July 2012, Week 5


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Tue, 31 Jul 2012 21:46:19 -0400
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Grey Area: How 'Fifty Shades' Dominated the Market

Emily Eakin
July 27, 2012, 11:34 a.m.

By late May, more than ten million copies of E.L. James's
Fifty Shades trilogy, an erotic romance series about the
sexual exploits of a domineering billionaire and an
inexperienced coed, had been sold in the United States,
all within six weeks of the books' publication here. This
apparently unprecedented achievement occurred without the
benefit of a publicity campaign, formal reviews, or
Oprah's blessing, owing to a reputation established, as
one industry analyst put it, "totally through word of

It's not news that "word of mouth" has become a business
model in the book industry. But E.L. James, a
forty-nine-year-old former television executive from West
London whose real name is Erika Leonard, has exceeded the
sales feats of previous reader-discovered authors by such
a staggering magnitude that she is in a category of her
own. Last year's breakout success, Amanda Hocking, sold
merely a million copies of her self-published young-adult
novels over the course of eleven months before signing a
four-book deal with St. Martin's Press.

The crucial difference may have less to do with talent,
content, or luck than with a peculiarity of Leonard's
early readership: her work originated as fan fiction, a
genre that operates outside the bounds of literary
commerce, in online networks of enthusiasts of popular
books and movies, brought together by a desire to write
and read stories inspired by those works. Leonard's
excursion in the genre provided her with a captive
audience of thousands of positively disposed readers,
creating a market for her books before they ever carried
price tags. But fan fiction is inherently collaborative
and by convention resolutely anti-commercial, attributes
which make its role in the evolution of her work both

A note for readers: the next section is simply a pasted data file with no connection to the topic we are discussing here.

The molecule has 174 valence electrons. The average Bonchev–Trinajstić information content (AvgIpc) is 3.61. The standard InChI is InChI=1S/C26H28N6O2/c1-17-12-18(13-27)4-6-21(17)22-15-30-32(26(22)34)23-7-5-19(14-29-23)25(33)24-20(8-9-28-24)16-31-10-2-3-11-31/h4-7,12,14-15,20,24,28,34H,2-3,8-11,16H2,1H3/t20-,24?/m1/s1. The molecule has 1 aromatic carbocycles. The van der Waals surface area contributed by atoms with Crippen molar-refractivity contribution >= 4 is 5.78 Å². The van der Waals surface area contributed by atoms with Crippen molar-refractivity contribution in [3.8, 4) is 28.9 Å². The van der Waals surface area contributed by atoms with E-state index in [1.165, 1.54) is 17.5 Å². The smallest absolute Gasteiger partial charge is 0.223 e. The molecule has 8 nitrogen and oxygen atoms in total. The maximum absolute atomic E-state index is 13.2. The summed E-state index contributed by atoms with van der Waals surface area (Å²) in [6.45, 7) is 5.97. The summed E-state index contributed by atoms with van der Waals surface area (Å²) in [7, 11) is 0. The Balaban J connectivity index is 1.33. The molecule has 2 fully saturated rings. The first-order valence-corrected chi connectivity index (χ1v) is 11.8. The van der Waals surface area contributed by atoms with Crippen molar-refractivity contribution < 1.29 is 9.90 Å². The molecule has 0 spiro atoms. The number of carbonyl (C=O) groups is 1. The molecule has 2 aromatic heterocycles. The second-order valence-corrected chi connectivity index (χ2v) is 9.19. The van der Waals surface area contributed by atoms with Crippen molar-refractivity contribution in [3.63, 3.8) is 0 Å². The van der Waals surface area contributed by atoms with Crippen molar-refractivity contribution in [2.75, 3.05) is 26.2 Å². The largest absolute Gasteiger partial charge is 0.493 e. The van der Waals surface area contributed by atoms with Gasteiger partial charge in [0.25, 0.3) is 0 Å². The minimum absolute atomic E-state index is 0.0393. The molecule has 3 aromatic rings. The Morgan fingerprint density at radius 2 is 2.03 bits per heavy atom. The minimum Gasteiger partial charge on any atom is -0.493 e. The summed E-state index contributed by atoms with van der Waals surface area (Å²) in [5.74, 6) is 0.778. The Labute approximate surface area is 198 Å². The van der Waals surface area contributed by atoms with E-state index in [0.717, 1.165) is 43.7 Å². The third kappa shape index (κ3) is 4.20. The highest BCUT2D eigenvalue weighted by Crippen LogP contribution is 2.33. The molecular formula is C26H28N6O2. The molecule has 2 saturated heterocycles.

highly unusual and ethically fraught.

Beginning in 2009, Leonard posted, under a different
title, a version of the Fifty Shades trilogy on a
well-trafficked fan-fiction forum devoted to the Twilight
series, the vampire-themed romance blockbusters by
Stephenie Meyer. Leonard's "TwiFic" shed Meyer's
supernatural story line and transposed the largely chaste
love story of her protagonists, Edward and Bella, into a
sexually explicit register. Like many fan-fiction writers,
Leonard uploaded her work in serial installments, a method
that enables readers to weigh in as the story progresses
and allows writers to incorporate feedback as they go.
Writers also read one another's fan fictions and can
infer, from the number and tenor of reader responses, what
kinds of stories are popular. Leonard's story reportedly
received more than 37,000 reviews, and was read by untold
thousands more who did not post reviews.

Early in 2011, after amending the work and expunging all
traces of its connection to Twilight, she contracted with
a small Australian press to publish it as the Fifty Shades
trilogy, in ebook and print-on-demand paperback formats.
By March of this year, when Vintage acquired the rights to
the trilogy for more than a million dollars, all three
books were at or near the top of The New York Times'
combined print and ebook bestseller list.

The vast majority of Fifty Shades's readers are presumed
to be women, as are the vast majority of fan-fiction
producers and consumers, and anecdotal evidence suggests
that, at least initially, there was much overlap between